Most importantly, can people tell by the look in my eyes that even though I'm smiling at them I'm actually thinking of a television program about chimpanzees that I watched in 1998?
And then there's physical contact. Oh, man. Don't even get me started. I've mentioned before that I give awkward hugs. I can't tell you how many hours I've wasted wishing I lived someplace like Japan where people don't even shake hands as a general rule, they bow (or at least that's what popular culture has led me to believe). Instead, I live in America, where sometimes people like to hug. I think part of my difficulty in hugging comes from the fact that I used to have a weight problem. The weight is gone but the awkwardness is residual. Even though I'm not a heifer anymore, I'm not exactly willowy, and it seems like very often the person who wants to hug me is rather lithe, and I feel like Jack Black with David Letterman's hands. We'll hug and I think, is this how narrow a woman's shoulders are supposed to be, and if so how come I ended up with my pipefitter grandfather's supraclavicular muscles? She must think I'm a tank. She must think I have to shop at a men's big and tall store for shirts. Not to mention, I'm always afraid people's hands are going to land on a particularly flabby patch of back, despite having relatively few of those now.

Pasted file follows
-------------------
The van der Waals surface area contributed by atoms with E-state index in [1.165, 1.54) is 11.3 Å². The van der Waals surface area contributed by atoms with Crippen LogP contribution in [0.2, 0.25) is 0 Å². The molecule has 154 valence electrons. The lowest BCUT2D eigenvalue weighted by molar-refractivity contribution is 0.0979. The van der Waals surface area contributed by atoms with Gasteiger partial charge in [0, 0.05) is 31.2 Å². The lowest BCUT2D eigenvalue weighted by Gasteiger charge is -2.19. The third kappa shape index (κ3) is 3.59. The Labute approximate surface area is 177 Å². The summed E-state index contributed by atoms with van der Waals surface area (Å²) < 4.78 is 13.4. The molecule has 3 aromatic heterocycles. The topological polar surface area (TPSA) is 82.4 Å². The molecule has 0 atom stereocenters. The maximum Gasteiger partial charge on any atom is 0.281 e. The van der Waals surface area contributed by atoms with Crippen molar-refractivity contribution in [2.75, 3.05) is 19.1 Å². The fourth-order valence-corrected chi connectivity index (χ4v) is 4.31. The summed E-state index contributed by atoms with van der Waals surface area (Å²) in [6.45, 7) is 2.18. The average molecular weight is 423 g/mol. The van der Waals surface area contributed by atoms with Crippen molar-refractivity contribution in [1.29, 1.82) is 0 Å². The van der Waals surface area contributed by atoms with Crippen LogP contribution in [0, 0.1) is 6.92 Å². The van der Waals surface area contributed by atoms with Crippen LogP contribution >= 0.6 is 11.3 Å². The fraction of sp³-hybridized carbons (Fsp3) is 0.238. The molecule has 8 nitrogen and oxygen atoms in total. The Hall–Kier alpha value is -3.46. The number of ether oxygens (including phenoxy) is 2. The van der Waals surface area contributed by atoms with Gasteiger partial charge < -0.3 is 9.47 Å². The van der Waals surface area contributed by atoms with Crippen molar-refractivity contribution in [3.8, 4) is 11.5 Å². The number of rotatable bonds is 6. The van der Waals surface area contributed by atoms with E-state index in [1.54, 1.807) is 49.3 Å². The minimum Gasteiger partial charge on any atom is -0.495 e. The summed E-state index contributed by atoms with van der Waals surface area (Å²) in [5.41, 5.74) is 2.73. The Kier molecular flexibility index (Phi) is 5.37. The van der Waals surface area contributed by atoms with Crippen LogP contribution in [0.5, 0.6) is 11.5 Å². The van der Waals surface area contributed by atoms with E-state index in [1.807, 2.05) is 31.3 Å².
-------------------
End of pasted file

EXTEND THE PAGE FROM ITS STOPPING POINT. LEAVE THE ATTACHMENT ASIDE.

And where do I put my hands in a hug? What if I accidentally touch someone where they don't want to be touched? How long should a social hug last? How can you tell whose arms should go on top? What if the other person is going for a side hug and you go full-frontal? How tight should a hug be, and how close? What if my deodorant isn't as powerful as the brand's ad campaign led me to believe? What if my shampoo doesn't smell as good as I think it does? What if the other person's jewelry gets stuck in my hair? (You laugh, but that's happened more than once.) What if my clothes smell more like work than Woolite?